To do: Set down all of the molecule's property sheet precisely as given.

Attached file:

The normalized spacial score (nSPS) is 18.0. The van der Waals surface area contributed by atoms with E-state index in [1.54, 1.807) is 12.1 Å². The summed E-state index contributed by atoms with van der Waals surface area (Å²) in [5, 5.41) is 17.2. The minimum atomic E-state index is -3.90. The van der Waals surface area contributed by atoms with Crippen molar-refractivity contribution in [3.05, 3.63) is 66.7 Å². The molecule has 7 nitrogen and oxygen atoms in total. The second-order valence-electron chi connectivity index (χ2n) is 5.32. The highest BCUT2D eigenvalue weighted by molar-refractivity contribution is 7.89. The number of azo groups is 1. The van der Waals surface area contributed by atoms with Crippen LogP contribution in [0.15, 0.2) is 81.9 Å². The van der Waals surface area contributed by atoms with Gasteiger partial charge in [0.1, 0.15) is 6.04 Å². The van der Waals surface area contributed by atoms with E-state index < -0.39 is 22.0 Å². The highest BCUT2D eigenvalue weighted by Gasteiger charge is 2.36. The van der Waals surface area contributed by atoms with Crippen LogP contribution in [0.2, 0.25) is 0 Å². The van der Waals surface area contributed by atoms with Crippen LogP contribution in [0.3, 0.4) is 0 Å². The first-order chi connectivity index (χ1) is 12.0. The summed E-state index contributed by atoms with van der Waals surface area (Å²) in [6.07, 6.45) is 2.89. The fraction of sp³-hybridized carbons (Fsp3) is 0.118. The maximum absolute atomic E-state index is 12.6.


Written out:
The normalized spacial score (nSPS) is 18.0. The van der Waals surface area contributed by atoms with E-state index in [1.54, 1.807) is 12.1 Å². The summed E-state index contributed by atoms with van der Waals surface area (Å²) in [5, 5.41) is 17.2. The minimum atomic E-state index is -3.90. The van der Waals surface area contributed by atoms with Crippen molar-refractivity contribution in [3.05, 3.63) is 66.7 Å². The molecule has 7 nitrogen and oxygen atoms in total. The second-order valence-electron chi connectivity index (χ2n) is 5.32. The highest BCUT2D eigenvalue weighted by molar-refractivity contribution is 7.89. The number of azo groups is 1. The van der Waals surface area contributed by atoms with Crippen LogP contribution in [0.15, 0.2) is 81.9 Å². The van der Waals surface area contributed by atoms with Gasteiger partial charge in [0.1, 0.15) is 6.04 Å². The van der Waals surface area contributed by atoms with E-state index < -0.39 is 22.0 Å². The highest BCUT2D eigenvalue weighted by Gasteiger charge is 2.36. The van der Waals surface area contributed by atoms with Crippen LogP contribution in [0.2, 0.25) is 0 Å². The van der Waals surface area contributed by atoms with Crippen LogP contribution in [0.3, 0.4) is 0 Å². The first-order chi connectivity index (χ1) is 12.0. The summed E-state index contributed by atoms with van der Waals surface area (Å²) in [6.07, 6.45) is 2.89. The fraction of sp³-hybridized carbons (Fsp3) is 0.118. The maximum absolute atomic E-state index is 12.6.